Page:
At the southern end of the long range of hills and mountains that straddle the borders of India (Assam), Bangladesh, and Burma (Myanmar), traditional Khami Chin women wove breast-cover fabrics for use in ritual-dance during important ceremonies. These rectangular fabrics, known locally as akhin required considerable technical and artistic skill and feature densely patterned designs that are usually geometric.
Akhin fabrics are woven on backstrap looms as single-sided supplemental-weft textiles. They typically used handspun cotton combined with fine-spun silk yarns in the weft patterning, especially in the two narrow bands that run in the warp direction of almost all Khami akhins. In some cases, beads or glass buttons added more embellishment along edges. What characterizes the finest pieces, generally made by older and experienced weavers, is patterning so fine as to provoke real awe at the weaver’s technical prowess, concentration, and sheer patience. This is no accident. In the older, traditional Khami Chin culture, as in many South East Asian “tribal” cultures, women gained much status and respect through their weaving skills.
Many akhin feature an unusual weaving technique called “false embroidery,” which adds yet another layer of visual and technical appeal. In this complicated technique, supplemental weft yarns (usually silk) are worked into the fabric on the loom using a porcupine quill. They are wrapped around both weft and warp yarns in a diagonal direction. The result is a subtly raised and jewel-like appearance in those patterns where it is employed and are not visible on the reverse side of the weaving. This differs from “true” embroidery by being done during the weaving process, not on a completed textile. Embroidery is the embellishment of the ground fabric by sewing of an additional yarn into a completed textile. In rare instances, Chin weavers inserted floral, animal, and even human motifs.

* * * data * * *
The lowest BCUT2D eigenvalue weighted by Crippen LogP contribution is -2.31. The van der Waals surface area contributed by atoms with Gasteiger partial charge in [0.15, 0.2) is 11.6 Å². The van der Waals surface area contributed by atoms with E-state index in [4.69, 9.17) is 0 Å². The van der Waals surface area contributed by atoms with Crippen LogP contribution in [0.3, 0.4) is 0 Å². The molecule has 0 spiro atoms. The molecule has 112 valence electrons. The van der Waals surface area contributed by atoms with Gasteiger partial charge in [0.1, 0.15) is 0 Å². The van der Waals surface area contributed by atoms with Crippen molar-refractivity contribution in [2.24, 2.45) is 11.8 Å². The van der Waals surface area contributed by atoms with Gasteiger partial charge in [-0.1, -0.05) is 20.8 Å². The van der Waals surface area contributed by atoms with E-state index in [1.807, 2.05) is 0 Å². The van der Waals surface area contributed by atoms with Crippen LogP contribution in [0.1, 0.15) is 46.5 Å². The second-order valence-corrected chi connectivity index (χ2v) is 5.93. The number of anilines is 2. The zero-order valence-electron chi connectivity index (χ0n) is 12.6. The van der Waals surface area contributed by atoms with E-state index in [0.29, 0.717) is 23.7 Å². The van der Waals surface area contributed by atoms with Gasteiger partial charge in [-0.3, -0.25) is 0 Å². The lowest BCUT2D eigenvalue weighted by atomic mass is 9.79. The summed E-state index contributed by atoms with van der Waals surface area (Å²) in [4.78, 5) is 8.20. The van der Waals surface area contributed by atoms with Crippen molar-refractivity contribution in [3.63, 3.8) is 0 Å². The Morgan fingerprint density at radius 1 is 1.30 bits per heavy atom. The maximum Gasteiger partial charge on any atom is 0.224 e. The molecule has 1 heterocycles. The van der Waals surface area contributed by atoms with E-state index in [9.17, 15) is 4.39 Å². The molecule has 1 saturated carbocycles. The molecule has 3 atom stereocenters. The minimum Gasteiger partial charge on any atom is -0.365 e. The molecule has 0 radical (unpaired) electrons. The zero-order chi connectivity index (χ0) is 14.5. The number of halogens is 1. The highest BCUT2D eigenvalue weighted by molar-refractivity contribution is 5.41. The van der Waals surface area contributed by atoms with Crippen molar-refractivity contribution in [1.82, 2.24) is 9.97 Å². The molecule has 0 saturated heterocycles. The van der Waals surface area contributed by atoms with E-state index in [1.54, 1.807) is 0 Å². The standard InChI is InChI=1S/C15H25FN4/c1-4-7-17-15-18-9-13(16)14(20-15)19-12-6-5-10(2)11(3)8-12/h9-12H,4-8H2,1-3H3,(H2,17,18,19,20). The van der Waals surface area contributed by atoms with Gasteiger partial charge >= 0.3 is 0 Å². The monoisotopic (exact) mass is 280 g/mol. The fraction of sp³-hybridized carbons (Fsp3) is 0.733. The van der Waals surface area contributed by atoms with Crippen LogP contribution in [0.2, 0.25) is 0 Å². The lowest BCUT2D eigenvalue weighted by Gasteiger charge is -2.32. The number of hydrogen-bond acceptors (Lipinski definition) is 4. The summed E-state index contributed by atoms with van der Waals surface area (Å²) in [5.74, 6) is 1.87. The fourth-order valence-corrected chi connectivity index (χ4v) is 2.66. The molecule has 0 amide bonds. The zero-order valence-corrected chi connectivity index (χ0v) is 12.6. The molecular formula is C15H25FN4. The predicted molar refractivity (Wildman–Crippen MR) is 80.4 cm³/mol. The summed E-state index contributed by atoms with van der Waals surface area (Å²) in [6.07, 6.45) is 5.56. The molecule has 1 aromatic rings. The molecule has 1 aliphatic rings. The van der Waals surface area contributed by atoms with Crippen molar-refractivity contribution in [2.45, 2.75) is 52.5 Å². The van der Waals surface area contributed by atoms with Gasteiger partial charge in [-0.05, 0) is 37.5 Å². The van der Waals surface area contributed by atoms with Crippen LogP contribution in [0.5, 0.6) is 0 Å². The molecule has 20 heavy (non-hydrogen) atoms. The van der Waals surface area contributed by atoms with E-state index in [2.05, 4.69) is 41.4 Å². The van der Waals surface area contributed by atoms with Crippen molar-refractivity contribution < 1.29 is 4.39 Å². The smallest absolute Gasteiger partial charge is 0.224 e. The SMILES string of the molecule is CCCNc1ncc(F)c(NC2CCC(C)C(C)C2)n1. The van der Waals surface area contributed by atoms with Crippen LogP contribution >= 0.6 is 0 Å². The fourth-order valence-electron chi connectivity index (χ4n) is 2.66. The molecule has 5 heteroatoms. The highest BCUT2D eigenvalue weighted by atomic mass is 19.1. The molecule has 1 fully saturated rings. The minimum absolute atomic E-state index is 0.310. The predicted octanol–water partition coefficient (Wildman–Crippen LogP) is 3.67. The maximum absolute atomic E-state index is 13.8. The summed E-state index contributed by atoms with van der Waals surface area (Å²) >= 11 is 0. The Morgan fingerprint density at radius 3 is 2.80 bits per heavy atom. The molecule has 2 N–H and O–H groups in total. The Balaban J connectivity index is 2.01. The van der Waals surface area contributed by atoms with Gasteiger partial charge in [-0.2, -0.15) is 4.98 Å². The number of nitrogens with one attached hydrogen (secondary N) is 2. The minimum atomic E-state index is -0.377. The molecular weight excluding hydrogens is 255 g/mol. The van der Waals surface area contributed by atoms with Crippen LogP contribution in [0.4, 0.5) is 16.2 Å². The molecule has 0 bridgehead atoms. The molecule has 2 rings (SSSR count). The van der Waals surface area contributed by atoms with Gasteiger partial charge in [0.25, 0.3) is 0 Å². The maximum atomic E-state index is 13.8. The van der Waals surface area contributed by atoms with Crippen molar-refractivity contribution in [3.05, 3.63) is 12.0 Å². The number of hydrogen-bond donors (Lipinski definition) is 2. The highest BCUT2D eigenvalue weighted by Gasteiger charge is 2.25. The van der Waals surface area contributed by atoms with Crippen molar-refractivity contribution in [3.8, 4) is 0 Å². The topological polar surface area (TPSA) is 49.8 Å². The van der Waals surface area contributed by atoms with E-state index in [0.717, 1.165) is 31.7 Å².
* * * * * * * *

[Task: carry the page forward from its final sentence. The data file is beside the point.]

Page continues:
The Khami Chin are one of 50 related groups or clams known collectively as the “Chin.” The Chin, along with related Naga and Burman peoples, migrated down into their current locations from northerly origins in eastern Tibet and southwest China, in the first millennium. All belong to the Tibeto-Burman branch of the Sino-Tibetan languages family. The Burmans went on to become the dominant majority group residing on the plains of Burma, adopting Buddhism and creating a number of large kingdoms along the way. The more isolated Chin and Naga retained “archaic-animist” religious practices for which these textiles played a role. Half of all Chin live in india, half in Burma, with scattered smaller numbers in Bangladesh.
Chin (and Naga) traditional cultures and arts generally survived into the mid-late 19th or even early 20th century, but quickly eroded from that point due to the forces of modernization, missionary work, etc., as has happened the world over. For that reason, these fabrics are not generally worn as intended—unmarried women traditionally adorned breast covers while married women went topless. Today, when circumstances warrant their use, the breast cover is worn outside a commercially made blouse or shirt. In recent years efforts by the United Nations, numerous NGOs and commercial parties have led to a rekindling of these weaving traditions as handicraft-souvenir production. As a result, a small but growing number of Chin women are creating works of beauty and earn much-needed money from it.
Source: notes adapted from those provided by J. Barker, our friend and accomplished ethnic and tribal art collector.